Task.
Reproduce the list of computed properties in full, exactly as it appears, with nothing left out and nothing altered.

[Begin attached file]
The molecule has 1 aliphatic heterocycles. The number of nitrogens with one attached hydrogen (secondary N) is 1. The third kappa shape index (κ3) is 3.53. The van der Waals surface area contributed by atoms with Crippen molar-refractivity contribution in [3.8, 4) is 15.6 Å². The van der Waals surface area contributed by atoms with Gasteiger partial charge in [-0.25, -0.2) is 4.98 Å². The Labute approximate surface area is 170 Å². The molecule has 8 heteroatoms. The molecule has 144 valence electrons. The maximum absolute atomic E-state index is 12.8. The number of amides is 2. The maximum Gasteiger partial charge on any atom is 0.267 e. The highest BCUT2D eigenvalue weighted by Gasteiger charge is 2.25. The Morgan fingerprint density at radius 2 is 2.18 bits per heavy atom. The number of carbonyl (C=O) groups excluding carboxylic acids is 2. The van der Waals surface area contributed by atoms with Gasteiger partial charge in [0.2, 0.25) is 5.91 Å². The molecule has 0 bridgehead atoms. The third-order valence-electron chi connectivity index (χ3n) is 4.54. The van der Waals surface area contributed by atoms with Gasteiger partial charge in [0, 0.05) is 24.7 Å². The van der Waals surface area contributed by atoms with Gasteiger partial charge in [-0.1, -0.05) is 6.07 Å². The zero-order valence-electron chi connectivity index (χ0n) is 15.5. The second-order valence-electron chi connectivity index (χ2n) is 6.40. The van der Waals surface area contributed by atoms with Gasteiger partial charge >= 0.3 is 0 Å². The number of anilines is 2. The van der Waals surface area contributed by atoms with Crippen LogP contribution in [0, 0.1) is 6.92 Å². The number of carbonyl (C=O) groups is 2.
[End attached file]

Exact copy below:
The molecule has 1 aliphatic heterocycles. The number of nitrogens with one attached hydrogen (secondary N) is 1. The third kappa shape index (κ3) is 3.53. The van der Waals surface area contributed by atoms with Crippen molar-refractivity contribution in [3.8, 4) is 15.6 Å². The van der Waals surface area contributed by atoms with Gasteiger partial charge in [-0.25, -0.2) is 4.98 Å². The Labute approximate surface area is 170 Å². The molecule has 8 heteroatoms. The molecule has 144 valence electrons. The maximum absolute atomic E-state index is 12.8. The number of amides is 2. The maximum Gasteiger partial charge on any atom is 0.267 e. The highest BCUT2D eigenvalue weighted by Gasteiger charge is 2.25. The Morgan fingerprint density at radius 2 is 2.18 bits per heavy atom. The number of carbonyl (C=O) groups excluding carboxylic acids is 2. The van der Waals surface area contributed by atoms with Gasteiger partial charge in [0.2, 0.25) is 5.91 Å². The molecule has 0 bridgehead atoms. The third-order valence-electron chi connectivity index (χ3n) is 4.54. The van der Waals surface area contributed by atoms with Gasteiger partial charge in [0, 0.05) is 24.7 Å². The van der Waals surface area contributed by atoms with Gasteiger partial charge in [-0.1, -0.05) is 6.07 Å². The zero-order valence-electron chi connectivity index (χ0n) is 15.5. The second-order valence-electron chi connectivity index (χ2n) is 6.40. The van der Waals surface area contributed by atoms with Gasteiger partial charge >= 0.3 is 0 Å². The number of anilines is 2. The van der Waals surface area contributed by atoms with Crippen LogP contribution in [0, 0.1) is 6.92 Å². The number of carbonyl (C=O) groups is 2.